How To Get Through An Awkward Conversation With Your Teen

February 25, 2020

As a parent, you have to get through many different stages of life with your kids before they become fully-functioning adults. You’ll get through the baby stage, where the only communication is screaming until you respond to the right need. You’ll go through the toddler phase, where their words aren't quite there yet, so you’ll have to decipher the tantrums they throw to understand what they mean. You’ll get to the inquisitive child phase, where they ask awkward questions about where babies come from. This is where you have to decide being honest and being age-appropriate, and if you think that the two go hand in hand, you’re not there yet!

You then get to the pre-teen stage of life, bordering on their teen years. These are the most awkward years, and though they shouldn't be, you can remember how hard it was to ask your own parents questions about the body, boys and girls, sex and more. It’s the age where school is teaching your children a little more biology and they’ve worked out that YOU, their parents, have been having sex for years. It’s awkward.

The awkward conversations are the most difficult ones to have with your children, but with your teenagers who believe that they already know everything about the world? Those awkward conversations become even more difficult. The thing is, you are a parent. This comes with a territory and whether you want to or not, you have to have an awkward conversation or three. Or more if you’re the parent of a particularly awkward teenager. These conversations may feel like a mountain to climb, but with the right planning and the correct injection of humour, you can get through this!

With all of this in mind, let’s take a look at how you can sit your teenager down and get through those awkward - but necessary - topics.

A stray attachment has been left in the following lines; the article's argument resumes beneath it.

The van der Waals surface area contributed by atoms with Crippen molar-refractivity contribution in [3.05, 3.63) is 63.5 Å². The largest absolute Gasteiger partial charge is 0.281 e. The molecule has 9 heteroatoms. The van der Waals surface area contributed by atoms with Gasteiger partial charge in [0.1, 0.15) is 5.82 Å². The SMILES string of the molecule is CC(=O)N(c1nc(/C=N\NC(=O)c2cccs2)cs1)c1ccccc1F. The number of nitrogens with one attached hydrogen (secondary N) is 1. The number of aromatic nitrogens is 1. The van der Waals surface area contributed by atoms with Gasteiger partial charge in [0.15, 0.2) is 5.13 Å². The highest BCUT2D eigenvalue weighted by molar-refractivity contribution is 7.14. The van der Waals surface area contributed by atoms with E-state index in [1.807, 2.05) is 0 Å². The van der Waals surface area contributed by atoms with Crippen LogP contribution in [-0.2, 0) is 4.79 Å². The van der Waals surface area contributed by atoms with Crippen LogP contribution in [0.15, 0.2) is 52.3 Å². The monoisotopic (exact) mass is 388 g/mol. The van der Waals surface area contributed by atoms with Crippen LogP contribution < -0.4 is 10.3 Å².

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  • Choose Your Topic Wisely

You can’t just hit your teenager with a chat about their sexuality or needing Priority STD Testing if they’re having sex. You have to approach with caution pick your topic wisely. Is your teen approaching the age of legally being able to have sex? Well, a conversation has to happen but you need to understand the topic you’re going to talk about and how you can make it relevant. Clearly, if your teenager is discovering their own attraction to the opposite sex, you need a conversation about safe sex and all that comes with it. They may not want to sit down to talk about it, so you can always get some books that are easy to read, ask them to read through them and then talk them through the risks. The birds and the bees may be able to fly away, but you need to be present for this conversation!

  • Understand Why You Feel Awkward

There isn’t one parent in the world that finds discussing sex with the product of the own activities easy. However, unless you want to deal with underage sex and teenage pregnancy, you have to identify why you feel so awkward before you dive into this conversation. The likelihood is that your teenager is going to feel way more awkward than you do. Before you sit down together, get your own confidence up and rip off the Bandaid. 

  • Fill The Silences

There are two types of teenagers. The first is the one who will be inquisitive in the conversation you’re having and ask loads of questions. They’ll make a joke out of the situation and they’ll laugh with you at how awkward this conversation is. Then there is the second type, who will remain silent and simply grunt their way through the chat you’re having. You can handle this in a couple of ways. You can either choose to fill the silences and continue on as usual, just getting through the conversation and imparting all your worldly wisdom on STDs and the human body. Or, you can bag the conversation for a time they want to engage with it, it’s up to you.